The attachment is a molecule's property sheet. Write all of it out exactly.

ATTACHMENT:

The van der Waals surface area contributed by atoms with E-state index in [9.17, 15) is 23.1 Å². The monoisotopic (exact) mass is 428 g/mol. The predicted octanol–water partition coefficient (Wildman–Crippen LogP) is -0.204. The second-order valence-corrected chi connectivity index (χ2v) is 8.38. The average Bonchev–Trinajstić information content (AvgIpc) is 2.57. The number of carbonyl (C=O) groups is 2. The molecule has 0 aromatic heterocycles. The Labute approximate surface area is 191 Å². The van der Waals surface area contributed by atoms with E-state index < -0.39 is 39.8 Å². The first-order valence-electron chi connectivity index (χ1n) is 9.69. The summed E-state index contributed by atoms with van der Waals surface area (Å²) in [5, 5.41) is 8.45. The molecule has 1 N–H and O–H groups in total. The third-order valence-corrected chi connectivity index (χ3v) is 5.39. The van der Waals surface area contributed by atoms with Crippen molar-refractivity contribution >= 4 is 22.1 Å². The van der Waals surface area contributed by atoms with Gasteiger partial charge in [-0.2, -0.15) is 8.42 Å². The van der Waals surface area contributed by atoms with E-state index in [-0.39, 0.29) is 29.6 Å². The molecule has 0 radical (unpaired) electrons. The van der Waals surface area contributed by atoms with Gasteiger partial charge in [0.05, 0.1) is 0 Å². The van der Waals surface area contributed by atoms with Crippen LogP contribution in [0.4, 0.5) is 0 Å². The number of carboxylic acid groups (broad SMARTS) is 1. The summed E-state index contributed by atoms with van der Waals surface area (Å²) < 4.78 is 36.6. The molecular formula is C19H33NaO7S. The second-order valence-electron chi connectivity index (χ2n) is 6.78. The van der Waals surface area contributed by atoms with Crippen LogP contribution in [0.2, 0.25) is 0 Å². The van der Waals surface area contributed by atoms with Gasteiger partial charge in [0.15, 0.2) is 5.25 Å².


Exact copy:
The van der Waals surface area contributed by atoms with E-state index in [9.17, 15) is 23.1 Å². The monoisotopic (exact) mass is 428 g/mol. The predicted octanol–water partition coefficient (Wildman–Crippen LogP) is -0.204. The second-order valence-corrected chi connectivity index (χ2v) is 8.38. The average Bonchev–Trinajstić information content (AvgIpc) is 2.57. The number of carbonyl (C=O) groups is 2. The molecule has 0 aromatic heterocycles. The Labute approximate surface area is 191 Å². The van der Waals surface area contributed by atoms with E-state index < -0.39 is 39.8 Å². The first-order valence-electron chi connectivity index (χ1n) is 9.69. The summed E-state index contributed by atoms with van der Waals surface area (Å²) in [5, 5.41) is 8.45. The molecule has 1 N–H and O–H groups in total. The third-order valence-corrected chi connectivity index (χ3v) is 5.39. The van der Waals surface area contributed by atoms with Crippen molar-refractivity contribution >= 4 is 22.1 Å². The van der Waals surface area contributed by atoms with Gasteiger partial charge in [-0.2, -0.15) is 8.42 Å². The van der Waals surface area contributed by atoms with E-state index in [-0.39, 0.29) is 29.6 Å². The molecule has 0 radical (unpaired) electrons. The van der Waals surface area contributed by atoms with Gasteiger partial charge in [0.05, 0.1) is 0 Å². The van der Waals surface area contributed by atoms with Crippen LogP contribution in [0.4, 0.5) is 0 Å². The number of carboxylic acid groups (broad SMARTS) is 1. The summed E-state index contributed by atoms with van der Waals surface area (Å²) < 4.78 is 36.6. The molecular formula is C19H33NaO7S. The second-order valence-electron chi connectivity index (χ2n) is 6.78. The van der Waals surface area contributed by atoms with Crippen LogP contribution in [0.2, 0.25) is 0 Å². The van der Waals surface area contributed by atoms with Gasteiger partial charge in [0.15, 0.2) is 5.25 Å².